Dear Alice,

If someone drinks milk before consuming alcohol, will it help you from getting drunk by "coating your stomach"? Why or why not?

Dear Reader,

Part of drinking responsibly is becoming familiar with the myths and facts about consuming alcohol. It's commonly believed that having milk or something greasy will coat the stomach and prevent you from getting drunk. While this is not true, having eaten prior to or while drinking alcohol slows the absorption of alcohol into the bloodstream (though only slows absorption a little). It's actually a good idea to have food in your stomach before and while you are drinking.

So, why doesn't "coating the stomach" prevent someone from becoming drunk? Quite simply, the body absorbs alcohol before it absorbs other nutrients (such as the proteins and fats in that glass of milk). So, even if you drink as much milk as your heart desires before the alcohol, your body will still absorb the alcohol before the milk. Preferential absorption? Perhaps. It's probably also good to note that about 80 percent of the alcohol absorption into a person's system happens in the small intestine, so "coating the stomach" really wouldn't help much.

Keep in mind that it typically takes the liver an hour to metabolize the alcohol in twelve ounces of beer, four to five ounces of wine, or one and a half ounces of 80-proof drinks. If drinking on an empty stomach, a person may seem to feel the effects of alcohol faster, but the alcohol can also irritate the stomach. Part of the recommendation around drinking one drink per hour is to avoid uncomfortable experiences when consuming alcohol ( such as upset stomach, vomiting, etc.).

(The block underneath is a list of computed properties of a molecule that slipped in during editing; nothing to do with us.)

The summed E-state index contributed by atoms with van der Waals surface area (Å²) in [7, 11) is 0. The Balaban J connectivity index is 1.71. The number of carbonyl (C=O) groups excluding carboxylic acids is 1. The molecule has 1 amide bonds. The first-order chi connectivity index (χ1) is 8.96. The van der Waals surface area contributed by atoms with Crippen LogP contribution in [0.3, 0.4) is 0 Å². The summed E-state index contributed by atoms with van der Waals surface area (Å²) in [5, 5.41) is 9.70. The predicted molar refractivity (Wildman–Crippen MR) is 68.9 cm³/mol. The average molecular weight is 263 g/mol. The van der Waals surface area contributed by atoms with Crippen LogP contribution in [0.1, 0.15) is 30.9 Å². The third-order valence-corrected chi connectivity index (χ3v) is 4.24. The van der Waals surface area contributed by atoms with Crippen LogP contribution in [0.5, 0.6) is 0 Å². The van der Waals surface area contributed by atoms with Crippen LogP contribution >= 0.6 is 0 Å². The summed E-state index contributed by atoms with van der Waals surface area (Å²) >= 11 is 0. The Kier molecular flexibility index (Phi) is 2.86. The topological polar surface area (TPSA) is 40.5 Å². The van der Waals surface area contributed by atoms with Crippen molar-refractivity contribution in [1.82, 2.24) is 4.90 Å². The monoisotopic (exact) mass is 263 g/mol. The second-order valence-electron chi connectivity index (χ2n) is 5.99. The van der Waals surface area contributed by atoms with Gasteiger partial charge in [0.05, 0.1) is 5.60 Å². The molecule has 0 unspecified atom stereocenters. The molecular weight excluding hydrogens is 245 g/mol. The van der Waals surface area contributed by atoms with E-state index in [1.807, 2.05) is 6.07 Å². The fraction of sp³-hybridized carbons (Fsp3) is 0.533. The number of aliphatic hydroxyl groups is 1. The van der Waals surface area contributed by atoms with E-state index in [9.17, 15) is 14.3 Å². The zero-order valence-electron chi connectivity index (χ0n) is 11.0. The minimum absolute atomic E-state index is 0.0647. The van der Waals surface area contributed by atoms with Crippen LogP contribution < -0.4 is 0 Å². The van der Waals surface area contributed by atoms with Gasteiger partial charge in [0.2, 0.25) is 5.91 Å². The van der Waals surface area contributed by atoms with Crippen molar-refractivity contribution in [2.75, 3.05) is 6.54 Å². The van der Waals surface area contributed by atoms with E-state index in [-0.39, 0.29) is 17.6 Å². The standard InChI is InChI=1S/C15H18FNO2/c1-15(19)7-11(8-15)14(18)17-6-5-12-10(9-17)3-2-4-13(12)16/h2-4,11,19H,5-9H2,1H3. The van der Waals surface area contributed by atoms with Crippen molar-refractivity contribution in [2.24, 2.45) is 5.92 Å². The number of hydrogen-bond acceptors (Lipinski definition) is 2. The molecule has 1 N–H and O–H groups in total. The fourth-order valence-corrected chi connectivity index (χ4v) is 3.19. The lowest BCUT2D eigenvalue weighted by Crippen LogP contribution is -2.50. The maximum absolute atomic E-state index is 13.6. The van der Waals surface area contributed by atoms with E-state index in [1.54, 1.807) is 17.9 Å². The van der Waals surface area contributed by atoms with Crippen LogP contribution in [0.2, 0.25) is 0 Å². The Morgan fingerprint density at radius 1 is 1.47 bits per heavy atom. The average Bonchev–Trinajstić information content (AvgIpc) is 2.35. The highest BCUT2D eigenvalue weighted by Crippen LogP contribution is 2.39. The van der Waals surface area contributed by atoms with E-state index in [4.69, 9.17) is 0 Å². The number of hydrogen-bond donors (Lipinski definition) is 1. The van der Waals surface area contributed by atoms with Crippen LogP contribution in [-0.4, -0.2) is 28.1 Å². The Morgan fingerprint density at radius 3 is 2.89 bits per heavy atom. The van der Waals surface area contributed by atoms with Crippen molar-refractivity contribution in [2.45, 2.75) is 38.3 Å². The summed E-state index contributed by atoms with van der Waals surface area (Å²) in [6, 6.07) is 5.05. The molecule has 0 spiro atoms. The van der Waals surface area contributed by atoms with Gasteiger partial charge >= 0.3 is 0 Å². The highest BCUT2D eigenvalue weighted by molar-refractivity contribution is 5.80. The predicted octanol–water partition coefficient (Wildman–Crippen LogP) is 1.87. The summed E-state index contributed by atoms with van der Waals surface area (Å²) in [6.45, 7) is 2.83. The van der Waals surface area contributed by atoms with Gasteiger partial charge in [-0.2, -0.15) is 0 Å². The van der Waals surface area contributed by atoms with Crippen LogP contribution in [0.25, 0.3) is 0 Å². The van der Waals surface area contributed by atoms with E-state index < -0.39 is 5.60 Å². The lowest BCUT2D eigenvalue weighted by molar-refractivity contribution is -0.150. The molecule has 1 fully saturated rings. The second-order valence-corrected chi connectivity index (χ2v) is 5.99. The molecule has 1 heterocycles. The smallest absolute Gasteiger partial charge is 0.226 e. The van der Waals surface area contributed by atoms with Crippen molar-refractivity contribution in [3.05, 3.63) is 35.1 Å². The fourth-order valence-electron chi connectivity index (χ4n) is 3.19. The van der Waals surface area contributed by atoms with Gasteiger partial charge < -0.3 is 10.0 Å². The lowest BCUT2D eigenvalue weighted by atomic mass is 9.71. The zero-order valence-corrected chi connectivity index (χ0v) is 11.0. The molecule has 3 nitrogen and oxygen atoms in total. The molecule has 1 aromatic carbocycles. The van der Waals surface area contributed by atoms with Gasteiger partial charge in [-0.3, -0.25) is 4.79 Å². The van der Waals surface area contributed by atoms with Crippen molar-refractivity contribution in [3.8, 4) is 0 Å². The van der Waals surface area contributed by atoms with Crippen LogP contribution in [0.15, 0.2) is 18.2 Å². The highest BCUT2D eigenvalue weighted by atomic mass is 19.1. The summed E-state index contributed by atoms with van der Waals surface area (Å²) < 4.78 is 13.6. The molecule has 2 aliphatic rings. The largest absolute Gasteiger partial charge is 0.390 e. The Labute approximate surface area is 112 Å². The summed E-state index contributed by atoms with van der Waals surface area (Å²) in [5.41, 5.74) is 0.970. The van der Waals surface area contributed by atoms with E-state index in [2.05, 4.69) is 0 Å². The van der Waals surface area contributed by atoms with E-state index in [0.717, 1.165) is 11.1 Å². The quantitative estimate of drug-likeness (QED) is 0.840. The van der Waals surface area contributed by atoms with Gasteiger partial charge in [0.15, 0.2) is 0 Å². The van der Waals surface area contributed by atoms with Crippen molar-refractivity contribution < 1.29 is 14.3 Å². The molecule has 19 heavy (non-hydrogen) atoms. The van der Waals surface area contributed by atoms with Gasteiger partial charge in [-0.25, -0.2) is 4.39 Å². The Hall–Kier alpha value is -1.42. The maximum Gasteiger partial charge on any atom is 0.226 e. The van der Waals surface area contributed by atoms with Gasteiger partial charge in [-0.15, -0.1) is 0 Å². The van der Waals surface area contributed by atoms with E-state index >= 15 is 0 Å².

If you're planning for a night of drinking but don't want to get drunk, there are a variety of options for slowing the rate of alcohol absorption. These include spacing alcohol intake by drinking non-alcoholic drinks (did anyone say milk?) in between alcoholic drinks; staying active (don't just sit and drink the night away); and eating protein-rich foods, (i.e., meat, cheese) before and while drinking. Still, even when the rate of alcohol absorption is decreased, the body will still absorb all of that alcohol eventually. Tips for drinking responsibly include:

  • Drinking no more than one drink per hour
  • Having less than four drinks (for women) and five drinks (for men) on a single drinking occasion
  • Planning beforehand the number of drinks you will have
  • Keeping track of your drinks to avoid going over your planned amount
  • Avoiding drinking games
  • Avoiding drinks whose ingredients are unknown to you
  • Making plans beforehand for getting home
  • Never driving after drinking (or getting into a car with someone who's been drinking)
  • Never mixing alcohol with medications
  • Never consuming a drink that's been unattended

If you would like more information about drinking in moderation, or on the effects of alcohol in general, be sure to check out the responses in the Go Ask Alice! Alcohol and Other Drugs archives. Knowing all you can about drinking alcohol is a great way of having fun and staying safe.



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